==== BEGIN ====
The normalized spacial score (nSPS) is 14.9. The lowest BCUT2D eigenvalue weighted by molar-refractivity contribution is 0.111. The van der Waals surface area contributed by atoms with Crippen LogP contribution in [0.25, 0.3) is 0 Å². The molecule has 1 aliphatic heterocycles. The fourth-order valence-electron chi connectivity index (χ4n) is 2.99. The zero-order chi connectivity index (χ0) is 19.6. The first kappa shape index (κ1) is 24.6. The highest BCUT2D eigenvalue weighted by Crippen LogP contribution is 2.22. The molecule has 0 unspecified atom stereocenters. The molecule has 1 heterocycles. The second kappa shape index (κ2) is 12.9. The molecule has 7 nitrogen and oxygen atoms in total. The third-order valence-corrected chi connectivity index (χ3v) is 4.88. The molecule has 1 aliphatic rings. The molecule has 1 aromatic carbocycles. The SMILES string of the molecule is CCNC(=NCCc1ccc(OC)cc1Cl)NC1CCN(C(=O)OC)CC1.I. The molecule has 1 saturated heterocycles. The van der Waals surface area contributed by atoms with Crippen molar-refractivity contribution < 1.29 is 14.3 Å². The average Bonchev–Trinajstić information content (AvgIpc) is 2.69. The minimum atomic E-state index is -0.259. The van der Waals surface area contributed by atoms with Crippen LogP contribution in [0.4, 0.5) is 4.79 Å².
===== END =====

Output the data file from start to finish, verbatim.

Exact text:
The normalized spacial score (nSPS) is 14.9. The lowest BCUT2D eigenvalue weighted by molar-refractivity contribution is 0.111. The van der Waals surface area contributed by atoms with Crippen LogP contribution in [0.25, 0.3) is 0 Å². The molecule has 1 aliphatic heterocycles. The fourth-order valence-electron chi connectivity index (χ4n) is 2.99. The zero-order chi connectivity index (χ0) is 19.6. The first kappa shape index (κ1) is 24.6. The highest BCUT2D eigenvalue weighted by Crippen LogP contribution is 2.22. The molecule has 0 unspecified atom stereocenters. The molecule has 1 heterocycles. The second kappa shape index (κ2) is 12.9. The molecule has 7 nitrogen and oxygen atoms in total. The third-order valence-corrected chi connectivity index (χ3v) is 4.88. The molecule has 1 aliphatic rings. The molecule has 1 aromatic carbocycles. The SMILES string of the molecule is CCNC(=NCCc1ccc(OC)cc1Cl)NC1CCN(C(=O)OC)CC1.I. The molecule has 1 saturated heterocycles. The van der Waals surface area contributed by atoms with Crippen molar-refractivity contribution < 1.29 is 14.3 Å². The average Bonchev–Trinajstić information content (AvgIpc) is 2.69. The minimum atomic E-state index is -0.259. The van der Waals surface area contributed by atoms with Crippen LogP contribution in [0.4, 0.5) is 4.79 Å².